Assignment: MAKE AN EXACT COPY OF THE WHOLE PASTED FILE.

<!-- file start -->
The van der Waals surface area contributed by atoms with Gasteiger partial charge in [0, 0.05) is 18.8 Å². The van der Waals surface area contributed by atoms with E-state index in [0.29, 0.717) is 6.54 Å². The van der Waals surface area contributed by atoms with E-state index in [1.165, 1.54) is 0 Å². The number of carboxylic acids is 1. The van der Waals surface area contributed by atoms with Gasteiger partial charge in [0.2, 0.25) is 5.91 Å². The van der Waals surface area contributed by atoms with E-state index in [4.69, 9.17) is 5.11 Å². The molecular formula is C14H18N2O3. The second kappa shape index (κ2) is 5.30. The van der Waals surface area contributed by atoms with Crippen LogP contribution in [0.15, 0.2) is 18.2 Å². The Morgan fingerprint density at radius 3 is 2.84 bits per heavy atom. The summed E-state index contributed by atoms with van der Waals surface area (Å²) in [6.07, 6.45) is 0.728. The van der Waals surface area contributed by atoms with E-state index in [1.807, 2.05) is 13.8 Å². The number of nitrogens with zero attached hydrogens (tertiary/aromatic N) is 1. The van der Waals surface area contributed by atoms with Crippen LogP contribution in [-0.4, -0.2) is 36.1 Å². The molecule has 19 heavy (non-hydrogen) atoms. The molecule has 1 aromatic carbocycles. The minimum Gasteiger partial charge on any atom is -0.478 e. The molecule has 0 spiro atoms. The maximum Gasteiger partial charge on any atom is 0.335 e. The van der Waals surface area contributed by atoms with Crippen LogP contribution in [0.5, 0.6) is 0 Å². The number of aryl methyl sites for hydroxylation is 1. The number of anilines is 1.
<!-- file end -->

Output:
The van der Waals surface area contributed by atoms with Gasteiger partial charge in [0, 0.05) is 18.8 Å². The van der Waals surface area contributed by atoms with E-state index in [0.29, 0.717) is 6.54 Å². The van der Waals surface area contributed by atoms with E-state index in [1.165, 1.54) is 0 Å². The number of carboxylic acids is 1. The van der Waals surface area contributed by atoms with Gasteiger partial charge in [0.2, 0.25) is 5.91 Å². The van der Waals surface area contributed by atoms with E-state index in [4.69, 9.17) is 5.11 Å². The molecular formula is C14H18N2O3. The second kappa shape index (κ2) is 5.30. The van der Waals surface area contributed by atoms with Crippen LogP contribution in [0.15, 0.2) is 18.2 Å². The Morgan fingerprint density at radius 3 is 2.84 bits per heavy atom. The summed E-state index contributed by atoms with van der Waals surface area (Å²) in [6.07, 6.45) is 0.728. The van der Waals surface area contributed by atoms with E-state index in [1.807, 2.05) is 13.8 Å². The number of nitrogens with zero attached hydrogens (tertiary/aromatic N) is 1. The van der Waals surface area contributed by atoms with Crippen LogP contribution in [-0.4, -0.2) is 36.1 Å². The molecule has 19 heavy (non-hydrogen) atoms. The molecule has 1 aromatic carbocycles. The minimum Gasteiger partial charge on any atom is -0.478 e. The molecule has 0 spiro atoms. The maximum Gasteiger partial charge on any atom is 0.335 e. The van der Waals surface area contributed by atoms with Crippen LogP contribution in [0.5, 0.6) is 0 Å². The number of aryl methyl sites for hydroxylation is 1. The number of anilines is 1.